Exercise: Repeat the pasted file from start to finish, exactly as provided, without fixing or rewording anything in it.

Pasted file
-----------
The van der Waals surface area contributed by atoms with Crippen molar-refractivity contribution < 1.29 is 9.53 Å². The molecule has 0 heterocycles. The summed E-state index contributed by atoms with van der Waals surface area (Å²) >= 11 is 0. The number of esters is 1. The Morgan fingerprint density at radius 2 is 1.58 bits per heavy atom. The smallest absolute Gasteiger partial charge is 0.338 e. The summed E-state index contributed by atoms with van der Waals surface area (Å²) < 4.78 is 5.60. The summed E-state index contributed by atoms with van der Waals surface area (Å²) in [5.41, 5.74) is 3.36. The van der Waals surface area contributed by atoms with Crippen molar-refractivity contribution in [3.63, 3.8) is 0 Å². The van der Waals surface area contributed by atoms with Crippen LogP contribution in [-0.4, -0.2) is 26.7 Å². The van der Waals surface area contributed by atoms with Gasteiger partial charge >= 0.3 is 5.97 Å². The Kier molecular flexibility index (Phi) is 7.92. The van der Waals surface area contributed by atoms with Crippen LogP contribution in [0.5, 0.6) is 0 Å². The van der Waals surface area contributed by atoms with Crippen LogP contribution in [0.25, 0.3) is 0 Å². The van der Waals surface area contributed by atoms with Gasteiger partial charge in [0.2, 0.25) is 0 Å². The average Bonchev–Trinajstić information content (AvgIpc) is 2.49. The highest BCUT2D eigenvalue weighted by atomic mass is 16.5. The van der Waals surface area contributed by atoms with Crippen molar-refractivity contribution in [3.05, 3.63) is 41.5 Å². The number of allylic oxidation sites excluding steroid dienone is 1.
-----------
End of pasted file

The van der Waals surface area contributed by atoms with Crippen molar-refractivity contribution < 1.29 is 9.53 Å². The molecule has 0 heterocycles. The summed E-state index contributed by atoms with van der Waals surface area (Å²) >= 11 is 0. The number of esters is 1. The Morgan fingerprint density at radius 2 is 1.58 bits per heavy atom. The smallest absolute Gasteiger partial charge is 0.338 e. The summed E-state index contributed by atoms with van der Waals surface area (Å²) < 4.78 is 5.60. The summed E-state index contributed by atoms with van der Waals surface area (Å²) in [5.41, 5.74) is 3.36. The van der Waals surface area contributed by atoms with Crippen molar-refractivity contribution in [3.63, 3.8) is 0 Å². The van der Waals surface area contributed by atoms with Crippen LogP contribution in [-0.4, -0.2) is 26.7 Å². The van der Waals surface area contributed by atoms with Gasteiger partial charge >= 0.3 is 5.97 Å². The Kier molecular flexibility index (Phi) is 7.92. The van der Waals surface area contributed by atoms with Crippen LogP contribution in [0.5, 0.6) is 0 Å². The van der Waals surface area contributed by atoms with Crippen LogP contribution in [0.25, 0.3) is 0 Å². The van der Waals surface area contributed by atoms with Gasteiger partial charge in [0.2, 0.25) is 0 Å². The average Bonchev–Trinajstić information content (AvgIpc) is 2.49. The highest BCUT2D eigenvalue weighted by atomic mass is 16.5. The van der Waals surface area contributed by atoms with Crippen molar-refractivity contribution in [3.05, 3.63) is 41.5 Å². The number of allylic oxidation sites excluding steroid dienone is 1.